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'Everest' - Movie review

This film tries to document the heart-stopping journey of two different expeditions to the peak of the Everest with their mettle sorely tested by unimaginable, harsh conditions

Everest
U/A; Adventure-thriller
Dir: Baltasar Kormakur
Cast: Jason Clarke, Josh Brolin, John Hawkes, Robin Wright
 


The scale is impressive, but the overall enjoyment is suspect

This film tries to document the heart-stopping journey of two different expeditions to the peak of the Everest with their mettle sorely tested by unimaginable, harsh conditions. The two are inching their way to the summit when they are hit by one of the fiercest snowstorms ever encountered by mankind and have to pit their skills against nature to carve a route to survival and success. The climbers have to face impossible odds en route to achieve their ambition — a life-long obsession that is precarious at best. 

The story is put together from news reports and never-heard-before tapes focussed on accounts of adventure consultant leader Rob Hall (Jason Clarke) and Texan climber Beck Weathers (Josh Brolin). Jon Krakauer (Michael Kelly), who published his personal account of the event (Into Thin Air), is one of the not-so-significant characters in the movie.  His presence becomes important because it throws light  on the short cuts taken regarding safety, in the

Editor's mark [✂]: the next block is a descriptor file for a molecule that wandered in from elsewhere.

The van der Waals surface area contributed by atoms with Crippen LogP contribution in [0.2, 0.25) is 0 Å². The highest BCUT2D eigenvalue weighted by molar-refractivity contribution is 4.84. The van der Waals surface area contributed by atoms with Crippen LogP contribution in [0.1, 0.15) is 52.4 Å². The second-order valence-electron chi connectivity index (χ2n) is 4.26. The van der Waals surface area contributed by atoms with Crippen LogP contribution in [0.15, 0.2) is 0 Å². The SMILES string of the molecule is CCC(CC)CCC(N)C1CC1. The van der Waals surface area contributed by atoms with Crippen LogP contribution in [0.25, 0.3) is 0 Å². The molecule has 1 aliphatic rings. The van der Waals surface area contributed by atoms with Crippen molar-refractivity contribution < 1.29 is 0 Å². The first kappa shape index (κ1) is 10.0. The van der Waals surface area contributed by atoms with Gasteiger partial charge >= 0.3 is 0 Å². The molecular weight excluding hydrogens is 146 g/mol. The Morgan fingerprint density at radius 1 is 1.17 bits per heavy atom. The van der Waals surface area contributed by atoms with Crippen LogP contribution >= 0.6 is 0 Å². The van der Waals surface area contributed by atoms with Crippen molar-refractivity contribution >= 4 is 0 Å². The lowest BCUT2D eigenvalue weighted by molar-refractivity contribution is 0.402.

growing atmosphere of commercialisation in adventure sports. He asks important questions, but the answers are generally not forthcoming.

Everest is basically a  compilation of events and elements that could make for a thrill a minute experience,  but the eventual combination is sorely wanting. The majesty of the mountains is lost in the intimate detailing of struggle against nature and the thrills just don’t hit home. Also, the emotional connect is not too strong. So even when we think there are dire consequences for such a obsessive culmination of adventurous ambition, the dread is missing.

Characters don’t matter, scale is impressive but the overall enjoyment is suspect. Icelander, Baltasar makes all the wrong choices here. Too many close-ups and a few imposing vistas don’t measure up to the kind of high velocity thrills one expects.

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